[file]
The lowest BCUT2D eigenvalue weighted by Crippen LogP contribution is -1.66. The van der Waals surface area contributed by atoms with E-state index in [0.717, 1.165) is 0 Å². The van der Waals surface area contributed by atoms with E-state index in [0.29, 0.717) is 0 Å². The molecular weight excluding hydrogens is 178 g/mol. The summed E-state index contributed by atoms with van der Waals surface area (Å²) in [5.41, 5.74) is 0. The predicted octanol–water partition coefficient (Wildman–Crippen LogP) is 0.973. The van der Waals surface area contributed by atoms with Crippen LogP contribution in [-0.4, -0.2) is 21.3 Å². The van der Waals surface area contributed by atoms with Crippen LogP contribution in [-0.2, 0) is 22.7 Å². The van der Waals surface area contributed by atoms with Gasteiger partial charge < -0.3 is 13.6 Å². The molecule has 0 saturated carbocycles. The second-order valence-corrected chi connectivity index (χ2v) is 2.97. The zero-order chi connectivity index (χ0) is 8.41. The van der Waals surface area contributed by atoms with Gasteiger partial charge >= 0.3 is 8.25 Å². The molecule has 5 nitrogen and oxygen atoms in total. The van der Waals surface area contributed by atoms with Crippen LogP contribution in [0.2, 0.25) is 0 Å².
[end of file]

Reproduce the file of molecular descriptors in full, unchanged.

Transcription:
The lowest BCUT2D eigenvalue weighted by Crippen LogP contribution is -1.66. The van der Waals surface area contributed by atoms with E-state index in [0.717, 1.165) is 0 Å². The van der Waals surface area contributed by atoms with E-state index in [0.29, 0.717) is 0 Å². The molecular weight excluding hydrogens is 178 g/mol. The summed E-state index contributed by atoms with van der Waals surface area (Å²) in [5.41, 5.74) is 0. The predicted octanol–water partition coefficient (Wildman–Crippen LogP) is 0.973. The van der Waals surface area contributed by atoms with Crippen LogP contribution in [-0.4, -0.2) is 21.3 Å². The van der Waals surface area contributed by atoms with Crippen LogP contribution in [-0.2, 0) is 22.7 Å². The van der Waals surface area contributed by atoms with Gasteiger partial charge < -0.3 is 13.6 Å². The molecule has 0 saturated carbocycles. The second-order valence-corrected chi connectivity index (χ2v) is 2.97. The zero-order chi connectivity index (χ0) is 8.41. The van der Waals surface area contributed by atoms with Gasteiger partial charge >= 0.3 is 8.25 Å². The molecule has 5 nitrogen and oxygen atoms in total. The van der Waals surface area contributed by atoms with Crippen LogP contribution in [0.2, 0.25) is 0 Å².